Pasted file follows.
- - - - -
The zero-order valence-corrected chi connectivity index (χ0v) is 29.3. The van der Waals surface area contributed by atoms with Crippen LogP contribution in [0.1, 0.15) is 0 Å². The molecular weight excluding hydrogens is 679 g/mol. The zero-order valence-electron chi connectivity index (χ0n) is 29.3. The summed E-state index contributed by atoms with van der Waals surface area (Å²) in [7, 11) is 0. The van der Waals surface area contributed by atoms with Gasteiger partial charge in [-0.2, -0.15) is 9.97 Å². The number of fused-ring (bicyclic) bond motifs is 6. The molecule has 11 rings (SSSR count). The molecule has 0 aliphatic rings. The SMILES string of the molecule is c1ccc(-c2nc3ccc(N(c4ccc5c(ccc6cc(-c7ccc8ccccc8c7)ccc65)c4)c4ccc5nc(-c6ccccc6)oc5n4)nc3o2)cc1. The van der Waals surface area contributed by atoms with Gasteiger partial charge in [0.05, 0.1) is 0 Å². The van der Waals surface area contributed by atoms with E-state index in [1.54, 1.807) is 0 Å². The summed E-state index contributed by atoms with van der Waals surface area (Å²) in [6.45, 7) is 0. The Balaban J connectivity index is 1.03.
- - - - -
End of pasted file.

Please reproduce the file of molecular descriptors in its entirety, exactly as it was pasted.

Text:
The zero-order valence-corrected chi connectivity index (χ0v) is 29.3. The van der Waals surface area contributed by atoms with Crippen LogP contribution in [0.1, 0.15) is 0 Å². The molecular weight excluding hydrogens is 679 g/mol. The zero-order valence-electron chi connectivity index (χ0n) is 29.3. The summed E-state index contributed by atoms with van der Waals surface area (Å²) in [7, 11) is 0. The van der Waals surface area contributed by atoms with Gasteiger partial charge in [-0.2, -0.15) is 9.97 Å². The number of fused-ring (bicyclic) bond motifs is 6. The molecule has 11 rings (SSSR count). The molecule has 0 aliphatic rings. The SMILES string of the molecule is c1ccc(-c2nc3ccc(N(c4ccc5c(ccc6cc(-c7ccc8ccccc8c7)ccc65)c4)c4ccc5nc(-c6ccccc6)oc5n4)nc3o2)cc1. The van der Waals surface area contributed by atoms with Gasteiger partial charge in [0.05, 0.1) is 0 Å². The van der Waals surface area contributed by atoms with E-state index in [1.54, 1.807) is 0 Å². The summed E-state index contributed by atoms with van der Waals surface area (Å²) in [6.45, 7) is 0. The Balaban J connectivity index is 1.03.